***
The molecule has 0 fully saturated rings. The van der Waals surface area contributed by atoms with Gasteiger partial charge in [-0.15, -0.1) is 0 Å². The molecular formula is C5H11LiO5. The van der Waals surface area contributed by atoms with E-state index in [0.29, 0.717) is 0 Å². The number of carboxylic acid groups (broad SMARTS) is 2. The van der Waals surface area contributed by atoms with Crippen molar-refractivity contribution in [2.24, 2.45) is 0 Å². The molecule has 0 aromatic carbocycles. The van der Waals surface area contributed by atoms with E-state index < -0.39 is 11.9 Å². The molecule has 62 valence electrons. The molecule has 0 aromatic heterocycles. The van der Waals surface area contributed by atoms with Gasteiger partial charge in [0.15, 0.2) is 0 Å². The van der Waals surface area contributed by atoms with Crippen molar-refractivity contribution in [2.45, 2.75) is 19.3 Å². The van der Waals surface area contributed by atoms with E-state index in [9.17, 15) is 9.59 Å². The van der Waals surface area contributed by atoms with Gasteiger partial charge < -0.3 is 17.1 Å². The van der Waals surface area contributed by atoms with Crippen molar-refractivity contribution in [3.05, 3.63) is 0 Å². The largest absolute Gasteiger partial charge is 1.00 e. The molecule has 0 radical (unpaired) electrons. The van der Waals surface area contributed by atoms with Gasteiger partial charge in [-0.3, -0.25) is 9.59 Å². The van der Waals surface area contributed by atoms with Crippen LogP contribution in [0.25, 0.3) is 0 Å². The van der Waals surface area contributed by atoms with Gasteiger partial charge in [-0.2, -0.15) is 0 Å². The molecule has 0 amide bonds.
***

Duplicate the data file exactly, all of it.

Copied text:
The molecule has 0 fully saturated rings. The van der Waals surface area contributed by atoms with Gasteiger partial charge in [-0.15, -0.1) is 0 Å². The molecular formula is C5H11LiO5. The van der Waals surface area contributed by atoms with E-state index in [0.29, 0.717) is 0 Å². The number of carboxylic acid groups (broad SMARTS) is 2. The van der Waals surface area contributed by atoms with Crippen molar-refractivity contribution in [2.24, 2.45) is 0 Å². The molecule has 0 aromatic carbocycles. The van der Waals surface area contributed by atoms with E-state index < -0.39 is 11.9 Å². The molecule has 62 valence electrons. The molecule has 0 aromatic heterocycles. The van der Waals surface area contributed by atoms with Gasteiger partial charge in [0.15, 0.2) is 0 Å². The van der Waals surface area contributed by atoms with Crippen molar-refractivity contribution in [2.45, 2.75) is 19.3 Å². The van der Waals surface area contributed by atoms with E-state index in [9.17, 15) is 9.59 Å². The van der Waals surface area contributed by atoms with Gasteiger partial charge < -0.3 is 17.1 Å². The van der Waals surface area contributed by atoms with Crippen molar-refractivity contribution in [3.05, 3.63) is 0 Å². The largest absolute Gasteiger partial charge is 1.00 e. The molecule has 0 radical (unpaired) electrons. The van der Waals surface area contributed by atoms with Gasteiger partial charge in [-0.3, -0.25) is 9.59 Å². The van der Waals surface area contributed by atoms with Crippen LogP contribution in [0.25, 0.3) is 0 Å². The van der Waals surface area contributed by atoms with Gasteiger partial charge in [-0.2, -0.15) is 0 Å². The molecule has 0 amide bonds.